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‘Mankind’s redemption’ — Barlow takes stage solo to perform ‘A Christmas Carol’ at Ragged Edge

HARRODSBURG — Allan Barlow will return to the stage for his one-man performance of “A Christmas Carol” Friday and Sunday at Ragged Edge Community Theatre. 

“Twenty-four characters and countless locales. It’s just me, and an audience …” Barlow, executive director of the theatre, says. The story is a well-known one; a tale by Charles Dickens, it continues to be a timeless production, based on the novel published in 1843. The longest-running adaptation in theatre history, Barlow was asked of the production: What do you think is the draw? 

“I think there are a handful of contributing factors. First, Dickens. There is no writer in English who can evoke such a strong sense of place,” Barlow says. “When Dickens describes a London slum, you just about get queasy from the imagined smell.” Likewise, he says, when Dickens describes a Christmas party or a street market on Christmas Day, you’d swear you can hear the music … “and your stomach starts growling from the smell of delicious things to eat.”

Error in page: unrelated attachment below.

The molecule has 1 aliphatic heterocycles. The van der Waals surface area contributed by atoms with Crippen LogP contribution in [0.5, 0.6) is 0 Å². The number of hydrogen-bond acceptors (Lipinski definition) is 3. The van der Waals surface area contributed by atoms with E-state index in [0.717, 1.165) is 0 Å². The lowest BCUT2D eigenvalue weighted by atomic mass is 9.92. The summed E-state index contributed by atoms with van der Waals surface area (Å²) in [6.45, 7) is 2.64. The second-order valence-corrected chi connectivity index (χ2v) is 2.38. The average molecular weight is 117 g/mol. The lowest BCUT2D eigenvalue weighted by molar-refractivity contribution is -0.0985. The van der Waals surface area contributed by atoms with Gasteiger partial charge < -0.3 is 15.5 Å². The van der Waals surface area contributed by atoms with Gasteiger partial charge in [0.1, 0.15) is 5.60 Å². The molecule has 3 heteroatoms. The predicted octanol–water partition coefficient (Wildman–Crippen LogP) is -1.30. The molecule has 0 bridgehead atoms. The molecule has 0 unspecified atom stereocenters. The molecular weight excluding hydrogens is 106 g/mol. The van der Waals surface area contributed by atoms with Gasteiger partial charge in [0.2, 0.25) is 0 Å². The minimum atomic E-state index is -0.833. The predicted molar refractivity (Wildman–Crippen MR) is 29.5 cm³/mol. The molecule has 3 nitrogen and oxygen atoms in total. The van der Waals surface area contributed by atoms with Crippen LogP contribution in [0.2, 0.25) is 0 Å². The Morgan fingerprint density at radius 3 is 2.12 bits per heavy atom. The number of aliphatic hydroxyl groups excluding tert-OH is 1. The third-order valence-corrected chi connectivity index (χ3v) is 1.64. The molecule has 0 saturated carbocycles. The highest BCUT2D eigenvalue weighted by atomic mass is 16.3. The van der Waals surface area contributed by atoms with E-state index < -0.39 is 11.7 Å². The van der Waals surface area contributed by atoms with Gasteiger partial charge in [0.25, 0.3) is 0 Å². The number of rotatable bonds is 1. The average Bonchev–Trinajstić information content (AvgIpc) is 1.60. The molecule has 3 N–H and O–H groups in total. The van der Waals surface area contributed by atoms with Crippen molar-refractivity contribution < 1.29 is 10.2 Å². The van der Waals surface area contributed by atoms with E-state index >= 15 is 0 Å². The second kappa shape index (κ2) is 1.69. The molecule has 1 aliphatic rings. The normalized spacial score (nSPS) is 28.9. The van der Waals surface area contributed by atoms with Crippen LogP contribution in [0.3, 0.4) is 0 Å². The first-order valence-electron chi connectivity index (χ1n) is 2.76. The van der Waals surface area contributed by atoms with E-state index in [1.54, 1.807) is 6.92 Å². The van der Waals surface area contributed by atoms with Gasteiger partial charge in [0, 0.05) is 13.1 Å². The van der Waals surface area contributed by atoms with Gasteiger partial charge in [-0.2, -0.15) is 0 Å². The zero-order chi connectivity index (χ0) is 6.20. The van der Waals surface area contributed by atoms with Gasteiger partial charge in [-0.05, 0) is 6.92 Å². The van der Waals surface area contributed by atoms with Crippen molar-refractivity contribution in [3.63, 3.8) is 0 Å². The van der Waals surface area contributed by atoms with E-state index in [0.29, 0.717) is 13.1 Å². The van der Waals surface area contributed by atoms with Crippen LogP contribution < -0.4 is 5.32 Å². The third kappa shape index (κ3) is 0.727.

Simply put, the No. 2 reason, Barlow says is England. Americans are unapologetic Anglophiles, he says. 

“Lastly, it’s a beautifully written, incredibly imaginative tale of redemption. And that’s what the entire holiday is about, isn’t it? Mankind’s redemption.” 

Barlow moved here from Seattle, but has been performing locally for more than 30 years. He has a Bachelor of Fine Arts in acting and directing and has taught acting for years as well. So, safe to say he’s no stranger to the stage. However, a one-man show always brings with it a unique set of challenges. 

“Well, as an actor you rely on the give-and-take between you and your other scene partners,” Barlow says. “It’s like playing a game of catch. I had no one to ‘play catch with.’” 

Not to mention, the production requires an hour and a half of uninterrupted monologue. “The sheer quality of words was daunting, to say nothing of getting them in the right order.” 

Barlow’s friend, Tim White, will run the sound and lights for the show. “We have a bit of a tradition going. He plays Santa in the Harrodsburg Christmas parade you see, and every year he finishes the parade, dashes down to the theater where someone is waiting to help strip him out of his Santa suit, and he hightails it to the tech booth where he has just enough time to catch his breath before the show begins.” 

Barlow says there are countless productions of “A Christmas Carol” presented this time of year, but this is a story the way Dickens himself presented it. 

“People aren’t aware anymore that in his lifetime, Dickens was almost as famous as a performer as he was for his writing ability. Toward the end of his life, a large part of his income came from touring the country, doing solo performances of his own works. ‘A Christmas Carol’ was by far and away the most popular of these.” 

IF YOU GO 

“A Christmas Carol”

8 p.m. Friday and 3 p.m. Sunday at Ragged Edge Community Theatre, 111 S. Main St., Harrodsburg

Tickets: www.raggededgetheatre.org, (859) 734-2389